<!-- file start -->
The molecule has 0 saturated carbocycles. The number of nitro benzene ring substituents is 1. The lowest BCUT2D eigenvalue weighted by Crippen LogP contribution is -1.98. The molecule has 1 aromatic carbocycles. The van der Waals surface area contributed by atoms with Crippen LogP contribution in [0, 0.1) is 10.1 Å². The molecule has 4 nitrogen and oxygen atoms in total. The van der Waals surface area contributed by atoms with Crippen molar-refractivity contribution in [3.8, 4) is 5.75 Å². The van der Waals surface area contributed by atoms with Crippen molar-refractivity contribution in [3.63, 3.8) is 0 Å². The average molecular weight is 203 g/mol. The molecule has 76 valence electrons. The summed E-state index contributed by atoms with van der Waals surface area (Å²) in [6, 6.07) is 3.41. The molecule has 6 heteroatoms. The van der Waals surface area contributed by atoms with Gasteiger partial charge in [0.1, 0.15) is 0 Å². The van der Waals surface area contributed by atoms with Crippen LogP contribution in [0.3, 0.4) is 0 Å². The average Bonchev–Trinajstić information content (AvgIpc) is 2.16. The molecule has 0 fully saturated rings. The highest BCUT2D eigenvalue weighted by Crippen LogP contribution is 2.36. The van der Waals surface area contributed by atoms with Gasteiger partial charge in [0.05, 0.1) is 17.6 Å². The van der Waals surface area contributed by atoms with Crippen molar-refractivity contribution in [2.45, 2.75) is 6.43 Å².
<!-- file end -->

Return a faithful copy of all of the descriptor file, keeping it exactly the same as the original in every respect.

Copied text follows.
The molecule has 0 saturated carbocycles. The number of nitro benzene ring substituents is 1. The lowest BCUT2D eigenvalue weighted by Crippen LogP contribution is -1.98. The molecule has 1 aromatic carbocycles. The van der Waals surface area contributed by atoms with Crippen LogP contribution in [0, 0.1) is 10.1 Å². The molecule has 4 nitrogen and oxygen atoms in total. The van der Waals surface area contributed by atoms with Crippen molar-refractivity contribution in [3.8, 4) is 5.75 Å². The van der Waals surface area contributed by atoms with Crippen molar-refractivity contribution in [3.63, 3.8) is 0 Å². The average molecular weight is 203 g/mol. The molecule has 76 valence electrons. The summed E-state index contributed by atoms with van der Waals surface area (Å²) in [6, 6.07) is 3.41. The molecule has 6 heteroatoms. The van der Waals surface area contributed by atoms with Gasteiger partial charge in [0.1, 0.15) is 0 Å². The van der Waals surface area contributed by atoms with Crippen LogP contribution in [0.3, 0.4) is 0 Å². The average Bonchev–Trinajstić information content (AvgIpc) is 2.16. The molecule has 0 fully saturated rings. The highest BCUT2D eigenvalue weighted by Crippen LogP contribution is 2.36. The van der Waals surface area contributed by atoms with Gasteiger partial charge in [0.05, 0.1) is 17.6 Å². The van der Waals surface area contributed by atoms with Crippen molar-refractivity contribution in [2.45, 2.75) is 6.43 Å².